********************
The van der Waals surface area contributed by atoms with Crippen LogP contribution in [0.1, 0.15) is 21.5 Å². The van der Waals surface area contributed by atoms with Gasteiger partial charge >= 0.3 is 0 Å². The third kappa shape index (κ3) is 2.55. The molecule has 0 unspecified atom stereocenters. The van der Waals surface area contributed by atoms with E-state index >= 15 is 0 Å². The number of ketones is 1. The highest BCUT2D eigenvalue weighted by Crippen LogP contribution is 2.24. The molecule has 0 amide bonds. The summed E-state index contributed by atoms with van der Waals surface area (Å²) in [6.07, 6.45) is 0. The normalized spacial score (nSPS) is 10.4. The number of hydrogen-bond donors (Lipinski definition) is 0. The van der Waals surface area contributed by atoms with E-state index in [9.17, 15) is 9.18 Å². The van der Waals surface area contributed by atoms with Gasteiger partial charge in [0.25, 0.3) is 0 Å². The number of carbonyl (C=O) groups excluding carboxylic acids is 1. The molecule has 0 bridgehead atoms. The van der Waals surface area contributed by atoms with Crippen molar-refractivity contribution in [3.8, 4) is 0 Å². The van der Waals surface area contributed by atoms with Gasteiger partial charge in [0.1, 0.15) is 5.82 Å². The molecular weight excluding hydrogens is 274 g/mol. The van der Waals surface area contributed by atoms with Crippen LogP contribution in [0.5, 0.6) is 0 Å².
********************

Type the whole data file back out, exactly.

The van der Waals surface area contributed by atoms with Crippen LogP contribution in [0.1, 0.15) is 21.5 Å². The van der Waals surface area contributed by atoms with Gasteiger partial charge >= 0.3 is 0 Å². The third kappa shape index (κ3) is 2.55. The molecule has 0 unspecified atom stereocenters. The van der Waals surface area contributed by atoms with E-state index >= 15 is 0 Å². The number of ketones is 1. The highest BCUT2D eigenvalue weighted by Crippen LogP contribution is 2.24. The molecule has 0 amide bonds. The summed E-state index contributed by atoms with van der Waals surface area (Å²) in [6.07, 6.45) is 0. The normalized spacial score (nSPS) is 10.4. The number of hydrogen-bond donors (Lipinski definition) is 0. The van der Waals surface area contributed by atoms with E-state index in [9.17, 15) is 9.18 Å². The van der Waals surface area contributed by atoms with Gasteiger partial charge in [0.25, 0.3) is 0 Å². The number of carbonyl (C=O) groups excluding carboxylic acids is 1. The molecule has 0 bridgehead atoms. The van der Waals surface area contributed by atoms with Crippen molar-refractivity contribution in [3.8, 4) is 0 Å². The van der Waals surface area contributed by atoms with Gasteiger partial charge in [0.1, 0.15) is 5.82 Å². The molecular weight excluding hydrogens is 274 g/mol. The van der Waals surface area contributed by atoms with Crippen LogP contribution in [0.5, 0.6) is 0 Å².